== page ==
Happy Father’s Day: Words of wisdom from the startup ecosystem
He is your first best friend, your guide, your support system — he is nothing short of a “superhero.”
That’s what fathers are to their kids and more. Our dads take care of everything we ask them, and their love knows no end.
For instance, my father always used to say, “Don’t let anyone think that you can’t do a job. It’s okay to fail but never give up. If you think you are failing, take a step back and retrospect, and come back determined to tackle the job at hand.”
These words still reverberate when I face a difficult situation, but his wisdom helps me get going every day.
Today is Father’s Day — a day specially created to celebrate our dads, their many achievements, and to be grateful for their presence and wisdom in our lives.
On this special occasion, Michelle Obama, the former First Lady of the US, took to Twitter to share a picture of her dad. She wrote: It’s almost #FathersDay, so I’m thinking a lot about my dad and reflecting on some of the memories we shared growing up. I’d love to hear about the fathers in your life—what qualities you value in them, what makes them unique, and what the best advice they’ve given you has been.”
YS Weekender, too, reached out to a few entrepreneurs and VCs who fondly spoke about their dads, how fatherhood has changed them, and more.
Ritesh Banglani, Partner at Stellaris Venture Partners, and a father of two, says,
“I wish for my kids to have a fulfilling childhood. My wife and I want to ensure our children live their life as it happens, not in anticipation of the future.”
He adds, “Fatherhood has been a big factor in my personal growth. Nothing makes you feel more like an adult than being responsible for another human being — their safety, well-being, physical and intellectual development. Raising a family and negotiating each bump in that road made me feel more capable, more in control than any other time in my life.”
Ritesh shares that fatherhood taught him the limits of his own locus of control and how to let go more in other aspects of his life too. “I learnt soon enough that a child is not a lump of clay to be moulded into shape by the parents. They are a full person with their own mind and soul.”
Manun Thakur, Managing Director, Veda Rehab & Wellness, who writes letters for his two kids sharing his life learnings, shares a similar feeling. He wants his kids to be the best human beings possible, full of kindness, empathy, and humour. “And, to be fully committed to whatever decision/task they take on professionally,” he adds.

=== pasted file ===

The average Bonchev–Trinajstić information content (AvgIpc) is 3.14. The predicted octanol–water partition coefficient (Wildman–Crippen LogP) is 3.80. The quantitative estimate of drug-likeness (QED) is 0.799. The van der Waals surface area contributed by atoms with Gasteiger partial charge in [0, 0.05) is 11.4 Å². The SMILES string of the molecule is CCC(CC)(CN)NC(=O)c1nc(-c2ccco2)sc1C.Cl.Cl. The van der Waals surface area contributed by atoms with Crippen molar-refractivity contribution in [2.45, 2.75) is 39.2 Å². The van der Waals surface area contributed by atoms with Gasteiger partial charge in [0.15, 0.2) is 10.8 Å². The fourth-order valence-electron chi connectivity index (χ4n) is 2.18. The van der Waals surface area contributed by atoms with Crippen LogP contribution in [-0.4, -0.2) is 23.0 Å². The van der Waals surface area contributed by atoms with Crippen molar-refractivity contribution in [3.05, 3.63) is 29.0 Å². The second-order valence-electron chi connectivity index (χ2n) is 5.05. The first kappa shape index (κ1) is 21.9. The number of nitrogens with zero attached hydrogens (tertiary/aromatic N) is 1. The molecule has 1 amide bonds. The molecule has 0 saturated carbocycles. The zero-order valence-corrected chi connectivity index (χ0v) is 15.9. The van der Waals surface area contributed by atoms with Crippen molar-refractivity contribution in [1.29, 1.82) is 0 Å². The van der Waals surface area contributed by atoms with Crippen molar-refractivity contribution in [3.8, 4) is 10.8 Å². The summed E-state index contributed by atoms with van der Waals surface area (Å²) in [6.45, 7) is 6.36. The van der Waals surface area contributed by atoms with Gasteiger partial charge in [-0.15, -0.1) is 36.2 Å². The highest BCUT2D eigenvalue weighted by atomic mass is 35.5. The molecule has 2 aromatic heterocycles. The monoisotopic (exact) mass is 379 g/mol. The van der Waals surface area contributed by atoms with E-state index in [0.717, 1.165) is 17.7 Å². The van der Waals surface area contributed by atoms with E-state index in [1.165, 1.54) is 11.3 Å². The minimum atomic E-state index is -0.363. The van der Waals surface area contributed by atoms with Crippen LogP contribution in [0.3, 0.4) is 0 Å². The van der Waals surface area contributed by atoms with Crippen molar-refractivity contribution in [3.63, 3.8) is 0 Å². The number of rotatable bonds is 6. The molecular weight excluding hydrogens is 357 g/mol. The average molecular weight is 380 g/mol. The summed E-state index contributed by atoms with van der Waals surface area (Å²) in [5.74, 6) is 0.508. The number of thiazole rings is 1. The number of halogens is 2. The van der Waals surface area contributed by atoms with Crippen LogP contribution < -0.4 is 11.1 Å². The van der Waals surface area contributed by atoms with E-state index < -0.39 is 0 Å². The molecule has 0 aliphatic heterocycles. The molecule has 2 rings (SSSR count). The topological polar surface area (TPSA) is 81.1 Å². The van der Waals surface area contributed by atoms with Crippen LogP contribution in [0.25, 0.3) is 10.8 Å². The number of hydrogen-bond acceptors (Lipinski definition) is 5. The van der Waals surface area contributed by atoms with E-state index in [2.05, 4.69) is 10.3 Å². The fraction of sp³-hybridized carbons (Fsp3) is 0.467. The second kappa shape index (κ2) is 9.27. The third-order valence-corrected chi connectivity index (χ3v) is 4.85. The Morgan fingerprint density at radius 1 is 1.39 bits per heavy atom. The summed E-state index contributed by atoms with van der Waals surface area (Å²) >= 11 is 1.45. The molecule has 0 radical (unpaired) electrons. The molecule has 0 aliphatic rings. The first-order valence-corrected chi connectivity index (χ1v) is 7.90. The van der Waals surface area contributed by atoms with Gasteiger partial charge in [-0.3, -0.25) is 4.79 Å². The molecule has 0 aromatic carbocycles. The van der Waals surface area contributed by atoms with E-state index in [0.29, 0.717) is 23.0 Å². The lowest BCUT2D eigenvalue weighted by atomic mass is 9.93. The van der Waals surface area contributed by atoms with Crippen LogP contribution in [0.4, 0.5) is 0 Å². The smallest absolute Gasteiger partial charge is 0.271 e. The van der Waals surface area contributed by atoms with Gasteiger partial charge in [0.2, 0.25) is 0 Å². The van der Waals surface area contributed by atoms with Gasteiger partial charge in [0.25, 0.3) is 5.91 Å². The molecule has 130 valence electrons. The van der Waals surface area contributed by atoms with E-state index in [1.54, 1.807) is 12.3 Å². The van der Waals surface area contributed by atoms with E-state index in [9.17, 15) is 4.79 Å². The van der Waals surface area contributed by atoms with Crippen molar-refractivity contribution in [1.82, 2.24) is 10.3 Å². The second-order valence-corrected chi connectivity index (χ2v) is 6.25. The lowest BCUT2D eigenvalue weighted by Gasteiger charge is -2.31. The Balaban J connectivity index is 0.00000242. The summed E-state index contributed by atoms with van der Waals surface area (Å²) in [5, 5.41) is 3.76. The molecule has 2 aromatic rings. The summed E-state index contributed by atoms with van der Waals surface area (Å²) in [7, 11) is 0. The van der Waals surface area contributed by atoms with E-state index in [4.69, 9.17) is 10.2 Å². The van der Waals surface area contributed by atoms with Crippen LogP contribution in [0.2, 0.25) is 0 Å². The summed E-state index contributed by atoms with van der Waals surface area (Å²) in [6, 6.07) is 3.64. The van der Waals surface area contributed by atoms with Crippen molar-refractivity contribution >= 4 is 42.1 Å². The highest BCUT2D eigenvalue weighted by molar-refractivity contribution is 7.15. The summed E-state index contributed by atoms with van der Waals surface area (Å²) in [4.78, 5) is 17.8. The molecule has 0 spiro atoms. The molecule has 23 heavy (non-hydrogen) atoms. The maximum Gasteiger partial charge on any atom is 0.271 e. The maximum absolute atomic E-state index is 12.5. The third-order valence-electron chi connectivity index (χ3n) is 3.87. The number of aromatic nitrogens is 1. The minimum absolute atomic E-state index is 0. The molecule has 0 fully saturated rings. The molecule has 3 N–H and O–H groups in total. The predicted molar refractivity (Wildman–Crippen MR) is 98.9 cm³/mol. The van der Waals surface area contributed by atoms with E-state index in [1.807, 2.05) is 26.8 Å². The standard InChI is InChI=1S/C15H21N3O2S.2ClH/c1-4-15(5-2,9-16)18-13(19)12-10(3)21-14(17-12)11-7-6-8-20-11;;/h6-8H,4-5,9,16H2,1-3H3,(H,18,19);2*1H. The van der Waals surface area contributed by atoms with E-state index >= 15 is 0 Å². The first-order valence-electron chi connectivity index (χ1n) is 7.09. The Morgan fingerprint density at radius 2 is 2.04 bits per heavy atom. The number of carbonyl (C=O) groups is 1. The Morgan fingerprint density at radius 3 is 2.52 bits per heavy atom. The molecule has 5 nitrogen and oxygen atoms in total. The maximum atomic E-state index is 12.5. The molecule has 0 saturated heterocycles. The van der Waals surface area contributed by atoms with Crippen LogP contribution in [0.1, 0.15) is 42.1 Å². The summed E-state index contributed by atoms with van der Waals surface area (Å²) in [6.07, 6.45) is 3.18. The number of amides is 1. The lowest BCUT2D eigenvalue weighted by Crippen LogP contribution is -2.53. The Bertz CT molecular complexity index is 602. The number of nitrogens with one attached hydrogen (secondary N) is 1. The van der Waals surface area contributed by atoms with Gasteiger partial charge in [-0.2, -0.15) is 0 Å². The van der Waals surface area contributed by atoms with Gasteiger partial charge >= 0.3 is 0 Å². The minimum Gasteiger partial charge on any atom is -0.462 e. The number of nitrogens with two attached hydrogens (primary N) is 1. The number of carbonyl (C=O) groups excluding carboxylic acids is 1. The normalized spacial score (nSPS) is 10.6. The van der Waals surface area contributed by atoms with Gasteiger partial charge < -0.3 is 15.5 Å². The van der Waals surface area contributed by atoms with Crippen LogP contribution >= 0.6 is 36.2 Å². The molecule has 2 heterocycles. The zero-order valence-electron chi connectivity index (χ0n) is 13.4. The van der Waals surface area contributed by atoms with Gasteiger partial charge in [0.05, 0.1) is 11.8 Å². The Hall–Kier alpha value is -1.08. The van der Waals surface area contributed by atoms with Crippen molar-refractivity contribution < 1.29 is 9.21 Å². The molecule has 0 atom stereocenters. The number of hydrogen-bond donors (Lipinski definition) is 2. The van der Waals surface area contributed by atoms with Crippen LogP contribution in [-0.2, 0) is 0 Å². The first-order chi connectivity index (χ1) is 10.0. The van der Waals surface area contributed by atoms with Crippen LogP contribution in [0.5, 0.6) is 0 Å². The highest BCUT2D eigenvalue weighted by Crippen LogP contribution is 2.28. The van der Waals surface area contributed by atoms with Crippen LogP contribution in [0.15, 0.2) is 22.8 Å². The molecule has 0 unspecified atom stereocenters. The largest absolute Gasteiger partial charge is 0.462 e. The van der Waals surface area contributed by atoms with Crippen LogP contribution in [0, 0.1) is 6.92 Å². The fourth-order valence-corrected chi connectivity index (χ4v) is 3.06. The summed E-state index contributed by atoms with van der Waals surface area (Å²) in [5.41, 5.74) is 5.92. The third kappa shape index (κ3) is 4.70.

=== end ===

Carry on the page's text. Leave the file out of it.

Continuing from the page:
Spending precious time with kids
“My younger son shares my love for physical activity and values frequent and affectionate conversations. So we walk and run together, climb hills when we travel, and chat with each other several times a day.
“My firstborn enjoys more intellectual pursuits and is a sucker for games and stories, so I enjoy solving puzzles and learning history with him,” Ritesh shares.
While he is worried about the effects of the lockdown on his kids, Ritesh confesses that he is grateful that he could spend his days with them while they’re still young enough to appreciate it.
Similarly, Manun says he loves spending time playing Lego and doing painting with his kids. He also teaches them to live up to their commitments, “even if it means losing money and running their business or life debt-free.”
“I don't think there is a more pure form of love between a parent and a child,” he says.
Both Ritesh and Manun opine that fatherhood has helped them become calm and patient.
To super-hero dads
Akshay Chaturvedi, Founder and CEO, Leverage Edu, recalls, saying, “My dad has meant everything to me from as far as I can remember. Putting me into a school, which was far outside our status, buying me things that would help me fit in, making me read maniacally so that I can be good in English, and even standing right by me in every fight — it’s been incredible.”
For Akshay, his father has been a sturdy pillar on whom he can lean on. He says, “My father, via his actions, has taught me to always be the hardest working person in any room. He has taught me that “work ethic” is everything because you owe it to everyone you work alongside, their aspirations, needs, and dreams too.”
An important life lesson that Akshay takes from his father is to “prioritise taking care of the family over everything else.”
Ritesh says his father gave him two of his biggest loves in life — a love for adventure and the outdoors, and a love for cricket.
As a field scientist, his father spent six months a year in the jungles, deserts and hills of India, living in tents and spending all day outside, Ritesh says, adding, “My brother and I spent every winter vacation camping with him, living this life of impossible adventure. To this day, I need to nourish my love for the outdoors at regular intervals.”
Till his teen years, Ritesh watched cricket exclusively with his father, who took him to the stadium for games, shouted advice at the captain from his living room, and helped him develop a non-partisan love for the sport.
“Incredibly, he supported me travelling alone to another city to watch a one day game as a 15-year-old,” he recalls.
“To paraphrase Leo Tolstoy, the kinder you are, the more kindness you find in others.”
To Ritesh, this is the cheat code to a happy life and one that he can inculcate in his children.
Passing on a piece of wisdom, Manun says, “A mother is prepared while carrying a child in her body, but no one prepares a father. So it will take time in most cases for you to start feeling emotional towards your newborn child, and it will happen very fast once the child starts recognising you or they start reacting to you — that's when real fatherhood kicks in.”
(With inputs from Sohini Mitter and Shreya Ganguly)
Edited by Anju Narayanan